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Best way to resign

Earlier I had initiated a thread "To jump or not...". Well I landed up with the offer. I want to know what is the best way to resign (my manager is known for his tantrums).

John
Friday, July 25, 2003

Why do you care?

Taka
Friday, July 25, 2003

As clean as possible. Make sure you know the official rules regarding resignation in your country. Do not deviate one inch from them (give them a finger and they will take an arm). Above all, do not let yourself be talked into just providing some more support or training your replacement etc. If they are like most places they will try to play on your emotions to get all the extra free work out of you they can get.

Just me (Sir to you)
Friday, July 25, 2003

Walk into your bosses office, drop your kegs and defecate on his desk.

Mr Jack
Friday, July 25, 2003

Write a letter. Keep it short. Hand it to your boss.  The letter should be brief- don't promise anything (a good intention but very hard to follow thru once you're out-of there), state your ending date.  The letter should be something like this:

Your Name
<Adress Info>
<Todays Date>

"I am resigning from my position of XXXX.  My last day will be YYYYY"
Thank you
Your Name

MikeG
Friday, July 25, 2003

Yep .. that sounds perfect.

jedidjab79
Friday, July 25, 2003

I don't think YYYYY is a vaild date formt in any country.

Best to use you locale settings, eh?

Colin
Friday, July 25, 2003

YYYYY format is the answer to that pesky Y10K problem that is rapidly approaching.

mikrus
Friday, July 25, 2003

-- Go with the letter.  It short, and sweet. 
-- Do not attempt to explain anything.
-- If they ask for an extra week or two and you can, then give it. 
-- If they offer you something to stay, be VERY careful.  Many people who do this are treated like "tainted goods."  The company spends time ensuring they are fully covered and then you get the boot.

Real life experinces:
-- A director at my former company, came to my company as my director. (Strange in that he did not even know I was there)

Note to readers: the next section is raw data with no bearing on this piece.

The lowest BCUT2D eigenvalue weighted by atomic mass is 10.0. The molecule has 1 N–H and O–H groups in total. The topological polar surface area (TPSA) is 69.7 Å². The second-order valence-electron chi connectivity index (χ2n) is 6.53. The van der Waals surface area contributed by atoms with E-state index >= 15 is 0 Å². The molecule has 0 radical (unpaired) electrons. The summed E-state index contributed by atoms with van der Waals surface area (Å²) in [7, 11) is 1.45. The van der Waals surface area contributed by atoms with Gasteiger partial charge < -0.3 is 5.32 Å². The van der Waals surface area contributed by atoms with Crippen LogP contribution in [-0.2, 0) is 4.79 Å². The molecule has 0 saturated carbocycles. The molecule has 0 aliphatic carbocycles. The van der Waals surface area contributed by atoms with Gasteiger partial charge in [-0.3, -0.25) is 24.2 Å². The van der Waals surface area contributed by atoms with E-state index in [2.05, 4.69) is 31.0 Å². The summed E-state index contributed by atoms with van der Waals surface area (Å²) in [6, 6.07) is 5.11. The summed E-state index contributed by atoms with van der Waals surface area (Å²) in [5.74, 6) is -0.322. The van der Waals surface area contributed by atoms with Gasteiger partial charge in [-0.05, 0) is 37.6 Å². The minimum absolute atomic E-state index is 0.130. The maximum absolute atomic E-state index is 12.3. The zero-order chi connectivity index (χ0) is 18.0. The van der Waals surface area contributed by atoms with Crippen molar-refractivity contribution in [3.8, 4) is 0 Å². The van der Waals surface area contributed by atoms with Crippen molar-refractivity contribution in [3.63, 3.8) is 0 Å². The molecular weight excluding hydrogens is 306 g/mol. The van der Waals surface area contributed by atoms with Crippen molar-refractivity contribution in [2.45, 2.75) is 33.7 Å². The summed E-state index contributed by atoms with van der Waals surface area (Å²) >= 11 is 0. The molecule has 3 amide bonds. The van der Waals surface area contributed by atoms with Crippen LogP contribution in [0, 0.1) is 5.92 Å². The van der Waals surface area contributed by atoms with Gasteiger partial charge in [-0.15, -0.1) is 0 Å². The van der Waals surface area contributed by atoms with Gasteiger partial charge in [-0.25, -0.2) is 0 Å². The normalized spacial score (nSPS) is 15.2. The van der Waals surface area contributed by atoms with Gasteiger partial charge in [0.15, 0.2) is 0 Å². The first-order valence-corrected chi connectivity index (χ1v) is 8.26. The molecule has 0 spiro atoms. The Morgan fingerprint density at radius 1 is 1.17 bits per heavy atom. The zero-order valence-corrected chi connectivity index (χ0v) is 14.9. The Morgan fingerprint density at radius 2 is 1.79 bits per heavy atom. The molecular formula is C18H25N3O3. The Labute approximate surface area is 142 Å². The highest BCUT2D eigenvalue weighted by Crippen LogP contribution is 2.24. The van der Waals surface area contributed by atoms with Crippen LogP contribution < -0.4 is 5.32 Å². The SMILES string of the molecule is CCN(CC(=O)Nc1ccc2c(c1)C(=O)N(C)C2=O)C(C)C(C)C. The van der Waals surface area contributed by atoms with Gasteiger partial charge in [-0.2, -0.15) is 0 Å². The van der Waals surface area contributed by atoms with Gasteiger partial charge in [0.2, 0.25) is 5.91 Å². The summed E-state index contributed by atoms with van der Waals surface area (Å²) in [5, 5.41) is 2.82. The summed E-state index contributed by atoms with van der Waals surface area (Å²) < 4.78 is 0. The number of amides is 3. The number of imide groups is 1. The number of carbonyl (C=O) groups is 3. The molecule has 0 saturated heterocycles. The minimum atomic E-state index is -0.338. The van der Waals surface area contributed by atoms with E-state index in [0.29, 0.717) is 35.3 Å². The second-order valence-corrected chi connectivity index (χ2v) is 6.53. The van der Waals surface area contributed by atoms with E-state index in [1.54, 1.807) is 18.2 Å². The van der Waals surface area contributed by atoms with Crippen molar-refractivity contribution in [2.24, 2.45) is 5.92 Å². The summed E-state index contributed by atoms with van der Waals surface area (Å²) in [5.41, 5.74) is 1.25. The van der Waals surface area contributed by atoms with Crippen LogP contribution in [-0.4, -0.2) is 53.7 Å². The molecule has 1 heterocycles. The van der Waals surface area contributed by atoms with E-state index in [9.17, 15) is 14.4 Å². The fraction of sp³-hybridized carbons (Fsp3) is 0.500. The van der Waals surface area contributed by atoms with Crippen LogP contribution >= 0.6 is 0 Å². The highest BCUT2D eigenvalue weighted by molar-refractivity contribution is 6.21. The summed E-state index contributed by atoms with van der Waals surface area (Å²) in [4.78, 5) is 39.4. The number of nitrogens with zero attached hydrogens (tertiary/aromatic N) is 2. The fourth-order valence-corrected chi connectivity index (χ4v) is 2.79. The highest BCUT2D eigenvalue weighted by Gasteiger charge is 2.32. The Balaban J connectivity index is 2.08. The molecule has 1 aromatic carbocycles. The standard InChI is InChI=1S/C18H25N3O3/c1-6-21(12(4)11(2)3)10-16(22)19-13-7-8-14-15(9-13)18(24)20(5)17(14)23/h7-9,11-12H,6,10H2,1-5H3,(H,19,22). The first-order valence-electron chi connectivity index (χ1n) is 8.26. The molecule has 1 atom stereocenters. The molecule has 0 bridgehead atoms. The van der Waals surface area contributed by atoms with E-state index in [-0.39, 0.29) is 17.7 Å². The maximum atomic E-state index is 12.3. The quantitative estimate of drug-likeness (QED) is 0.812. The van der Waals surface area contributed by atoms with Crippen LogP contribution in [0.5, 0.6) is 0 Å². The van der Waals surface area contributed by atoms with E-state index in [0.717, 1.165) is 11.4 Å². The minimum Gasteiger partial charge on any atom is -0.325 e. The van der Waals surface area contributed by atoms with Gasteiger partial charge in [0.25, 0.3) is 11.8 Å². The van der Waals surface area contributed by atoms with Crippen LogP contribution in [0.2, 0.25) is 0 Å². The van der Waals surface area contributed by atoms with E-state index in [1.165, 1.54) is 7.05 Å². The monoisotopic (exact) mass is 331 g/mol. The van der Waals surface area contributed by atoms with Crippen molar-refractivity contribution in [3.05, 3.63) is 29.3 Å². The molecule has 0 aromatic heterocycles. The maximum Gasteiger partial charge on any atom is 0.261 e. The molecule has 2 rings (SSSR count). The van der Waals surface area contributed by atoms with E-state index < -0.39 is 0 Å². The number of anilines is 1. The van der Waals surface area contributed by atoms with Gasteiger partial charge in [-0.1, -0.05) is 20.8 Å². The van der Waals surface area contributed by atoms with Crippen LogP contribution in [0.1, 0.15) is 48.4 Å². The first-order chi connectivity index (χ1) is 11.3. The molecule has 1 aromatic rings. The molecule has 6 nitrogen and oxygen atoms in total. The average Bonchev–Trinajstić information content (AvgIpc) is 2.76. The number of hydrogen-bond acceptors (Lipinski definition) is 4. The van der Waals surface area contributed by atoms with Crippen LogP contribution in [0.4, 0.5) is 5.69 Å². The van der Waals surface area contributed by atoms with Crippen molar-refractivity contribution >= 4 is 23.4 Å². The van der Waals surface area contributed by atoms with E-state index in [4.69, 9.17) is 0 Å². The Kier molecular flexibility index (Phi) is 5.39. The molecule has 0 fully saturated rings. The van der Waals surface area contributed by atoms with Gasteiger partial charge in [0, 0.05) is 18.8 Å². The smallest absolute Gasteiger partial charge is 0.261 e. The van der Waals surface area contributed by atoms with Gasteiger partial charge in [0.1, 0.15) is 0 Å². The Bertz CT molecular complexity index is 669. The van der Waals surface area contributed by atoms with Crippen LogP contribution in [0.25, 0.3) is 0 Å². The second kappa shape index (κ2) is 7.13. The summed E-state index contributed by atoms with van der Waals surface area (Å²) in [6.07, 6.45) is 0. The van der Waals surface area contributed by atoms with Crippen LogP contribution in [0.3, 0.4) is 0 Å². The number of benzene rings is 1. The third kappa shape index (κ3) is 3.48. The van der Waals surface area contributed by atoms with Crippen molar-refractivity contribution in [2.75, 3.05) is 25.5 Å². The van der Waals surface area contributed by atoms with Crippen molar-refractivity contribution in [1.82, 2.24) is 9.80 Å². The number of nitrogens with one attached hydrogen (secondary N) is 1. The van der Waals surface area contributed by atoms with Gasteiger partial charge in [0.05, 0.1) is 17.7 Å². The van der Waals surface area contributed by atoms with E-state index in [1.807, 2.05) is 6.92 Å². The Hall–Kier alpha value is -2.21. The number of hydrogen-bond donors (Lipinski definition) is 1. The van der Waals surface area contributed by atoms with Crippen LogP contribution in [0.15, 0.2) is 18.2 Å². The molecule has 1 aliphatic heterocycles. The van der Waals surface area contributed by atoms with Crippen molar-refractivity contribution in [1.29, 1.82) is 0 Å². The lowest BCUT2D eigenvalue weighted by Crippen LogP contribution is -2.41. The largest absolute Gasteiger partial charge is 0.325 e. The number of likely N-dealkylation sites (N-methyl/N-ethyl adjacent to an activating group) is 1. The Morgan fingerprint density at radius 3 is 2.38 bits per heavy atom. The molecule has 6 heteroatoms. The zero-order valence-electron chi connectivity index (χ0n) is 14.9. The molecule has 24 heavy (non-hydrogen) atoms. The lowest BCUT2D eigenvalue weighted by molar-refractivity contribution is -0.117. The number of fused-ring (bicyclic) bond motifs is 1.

-- A coworker took a nice paying job and did the "screw you" dance before leaving and dot com bust.  His position was still open, but he could not ask for it back.

What you say when leaving is not going to change anything.  Your boss will not suddenly have the wisdom of Gandalf, based on hearing your final comments.  They won't change their management style and they won't suddenly believe you have "been right all along." 

NEVER burn bridges.  You may hate the place you are at, and swear to never work there again, but leave the bridge and you may be able to use it again.

BigRoy
Friday, July 25, 2003

say "This is going to be my last 2 weeks"


Friday, July 25, 2003

Your bosses will likely want more information then offered in that short letter. Please remember to keep your answers simple, I am leaving for personal reasons.

My story: When I announced that I was leaving, I was offered a huge bonus to stay, provided that I stay for one whole year. Exactly 8 months later the company was sold. So much for the bonus, I am so glad that I sticked to my plan and left. What really irks me is that someone I respected offered me the bonus.  He knew full well that the company would be sold, and he would never have to pay.  What a bastard!!

Sorry for my attitude.

--
ee

eclectic_echidna
Friday, July 25, 2003

Bosses may want more information, but they're not entitled to it. "I'm leaving to pursue other opportunities. I have enjoyed working with you." Even if that's bull, you have nothing to lose.

Someone I know declines to do exit interviews for the same reasons cited above. Nothing's going to change, and you may burn some bridges. Why tell them anything?

tangram
Friday, July 25, 2003

The best way to resign is short, to the point, with a sentence thanking your boss in a sincere tone.  Do it in person if you can rather than in a letter.